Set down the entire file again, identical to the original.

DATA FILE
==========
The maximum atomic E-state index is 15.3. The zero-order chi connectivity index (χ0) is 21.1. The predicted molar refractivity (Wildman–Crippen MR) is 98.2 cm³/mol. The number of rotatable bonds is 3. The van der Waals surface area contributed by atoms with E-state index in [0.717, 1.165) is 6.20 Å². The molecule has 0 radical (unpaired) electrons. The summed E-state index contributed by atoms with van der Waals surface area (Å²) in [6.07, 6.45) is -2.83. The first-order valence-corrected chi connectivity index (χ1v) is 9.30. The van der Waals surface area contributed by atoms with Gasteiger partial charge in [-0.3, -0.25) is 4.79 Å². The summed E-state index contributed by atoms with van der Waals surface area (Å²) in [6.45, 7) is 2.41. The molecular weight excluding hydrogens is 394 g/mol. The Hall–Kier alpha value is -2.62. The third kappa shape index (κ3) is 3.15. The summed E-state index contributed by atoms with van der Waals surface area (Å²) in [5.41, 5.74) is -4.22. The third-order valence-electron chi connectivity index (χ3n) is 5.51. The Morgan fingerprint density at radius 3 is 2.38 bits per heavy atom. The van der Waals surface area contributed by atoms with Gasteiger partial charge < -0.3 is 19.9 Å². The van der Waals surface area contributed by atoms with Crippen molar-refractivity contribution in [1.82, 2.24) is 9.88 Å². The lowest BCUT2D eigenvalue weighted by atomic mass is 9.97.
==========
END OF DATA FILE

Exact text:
The maximum atomic E-state index is 15.3. The zero-order chi connectivity index (χ0) is 21.1. The predicted molar refractivity (Wildman–Crippen MR) is 98.2 cm³/mol. The number of rotatable bonds is 3. The van der Waals surface area contributed by atoms with E-state index in [0.717, 1.165) is 6.20 Å². The molecule has 0 radical (unpaired) electrons. The summed E-state index contributed by atoms with van der Waals surface area (Å²) in [6.07, 6.45) is -2.83. The first-order valence-corrected chi connectivity index (χ1v) is 9.30. The van der Waals surface area contributed by atoms with Gasteiger partial charge in [-0.3, -0.25) is 4.79 Å². The summed E-state index contributed by atoms with van der Waals surface area (Å²) in [6.45, 7) is 2.41. The molecular weight excluding hydrogens is 394 g/mol. The Hall–Kier alpha value is -2.62. The third kappa shape index (κ3) is 3.15. The summed E-state index contributed by atoms with van der Waals surface area (Å²) in [5.41, 5.74) is -4.22. The third-order valence-electron chi connectivity index (χ3n) is 5.51. The Morgan fingerprint density at radius 3 is 2.38 bits per heavy atom. The van der Waals surface area contributed by atoms with Gasteiger partial charge < -0.3 is 19.9 Å². The van der Waals surface area contributed by atoms with Crippen molar-refractivity contribution in [1.82, 2.24) is 9.88 Å². The lowest BCUT2D eigenvalue weighted by atomic mass is 9.97.